Over the past two decades we have probed the local Universe in unprecedented detail with surveys such as GAMA and SDSS. Using these impressive datasets we have parameterised many fundamental relationships at the current epoch, such as the distribution of stellar material and star-formation, how different galaxy populations correlate with local environment and the large-scale distribution of dark matter. However, it is not the processes occurring today which shape these relations, but the factors which drove galaxy evolution over the proceeding 8 billion years. In order to probe factors which shaped these fundamental relations we require highly complete and well sampled observations of both galaxies AND their environments over cosmological timescales.
Until recently there has been a paucity of galaxy evolution surveys with sufficient numbers and/or completeness to perform a robust analysis of the processes driving formation of these relations, both in terms of galaxies and the dark matter halos in which they reside. This is set to change with the upcoming Deep Extragalactic VIsible Legacy Survey (DEVILS), a new large survey being under taken at the Anglo Australian Telescope (AAT) and led from ICRAR/UWA. DEVILS will target 60,000 galaxies out to redshift=1 to measure the influence of local environment in regulating galaxy evolution and the evolution of the dark matter distribution in the most massive groups and halos. We will combine spectroscopic observations from the AAT with an extensive multi-wavelength dataset from multiple world leading facilities and bespoke galaxy simulations.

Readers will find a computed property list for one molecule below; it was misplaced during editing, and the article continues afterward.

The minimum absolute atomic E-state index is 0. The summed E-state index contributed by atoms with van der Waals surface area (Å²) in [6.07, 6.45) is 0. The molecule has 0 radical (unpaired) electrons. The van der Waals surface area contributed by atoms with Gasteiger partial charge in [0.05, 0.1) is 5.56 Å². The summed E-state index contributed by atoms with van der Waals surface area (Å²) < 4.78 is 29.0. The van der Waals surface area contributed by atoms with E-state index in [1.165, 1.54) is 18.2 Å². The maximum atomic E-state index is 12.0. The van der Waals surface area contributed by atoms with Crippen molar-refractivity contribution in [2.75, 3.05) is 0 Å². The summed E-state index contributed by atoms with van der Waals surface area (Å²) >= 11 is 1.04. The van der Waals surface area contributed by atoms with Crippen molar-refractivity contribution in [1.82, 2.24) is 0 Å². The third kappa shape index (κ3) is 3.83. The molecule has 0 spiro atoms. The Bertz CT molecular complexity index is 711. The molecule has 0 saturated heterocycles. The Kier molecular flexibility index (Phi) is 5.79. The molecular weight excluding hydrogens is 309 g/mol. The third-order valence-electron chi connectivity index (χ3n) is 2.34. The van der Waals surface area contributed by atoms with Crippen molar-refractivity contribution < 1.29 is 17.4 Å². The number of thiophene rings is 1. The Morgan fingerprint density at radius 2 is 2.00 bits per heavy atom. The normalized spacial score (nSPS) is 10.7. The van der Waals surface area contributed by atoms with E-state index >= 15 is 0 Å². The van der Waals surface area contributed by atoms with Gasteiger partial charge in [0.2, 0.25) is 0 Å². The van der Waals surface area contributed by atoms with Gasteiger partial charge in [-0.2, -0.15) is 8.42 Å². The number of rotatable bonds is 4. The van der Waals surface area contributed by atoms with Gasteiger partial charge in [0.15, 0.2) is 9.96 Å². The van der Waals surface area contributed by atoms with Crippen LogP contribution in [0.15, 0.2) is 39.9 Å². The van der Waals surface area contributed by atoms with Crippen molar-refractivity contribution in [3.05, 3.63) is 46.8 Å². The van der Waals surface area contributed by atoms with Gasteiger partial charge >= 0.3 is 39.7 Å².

Potential students will join the ICRAR/UWA DEVILS team which currently work on diverse aspects of galaxies evolution science using DEVILS including star-formation, mergers, the evolution of stellar mass and spectral analysis pipelines (Davies), structural decompositions of galaxies and the energy output of the Universe (Driver), group and large scale structure evolution (Robotham), the effect of environment on neutral hydrogen gas (Cortese), and galaxy simulations for DEVILS (Lagos). There is scope for students to work in any of these associated fields and define an appropriate project within DEVILS.
The student will be trained in observational astronomy using large surveys, galaxy evolution science, and rigorous statistical analysis of big data and/or modelling of astrophysical phenomena, galaxy formation and cosmological simulations. The student will also be expected to participate in observing runs at remote telescope locations inside and outside of Australia, and become part of the extended DEVILS team which includes a large international team of researchers.
Key projects include:
- How is the Universal distribution of dark matter evolving from 0<z<0.8? Our currently cosmological model predicts that the distribution of dark matter in high mass groups and clusters evolves dramatically over this epoch – is this observed?
- What governs the distribution of stellar mass in the Universe? Probing the evolution of mergers and star-formation, and how the contribute to the observed stellar mass function.
- How are the z~0 environmental-density relations formed? Probing the effect of environment on galaxy evolution processes at 0.3<z<0.8 by exploring star-formation, HI gas, stellar mass, morphology as a function of environment
- Simulating the effect of mergers and environment over the past 8 billion years. Current galaxy formation models reproduce the z~0 distribution of galaxies relatively well. However, they predict vastly different evolutionary paths to reach this. Using the DEVILS dataset we will accurately constrain these evolutionary paths.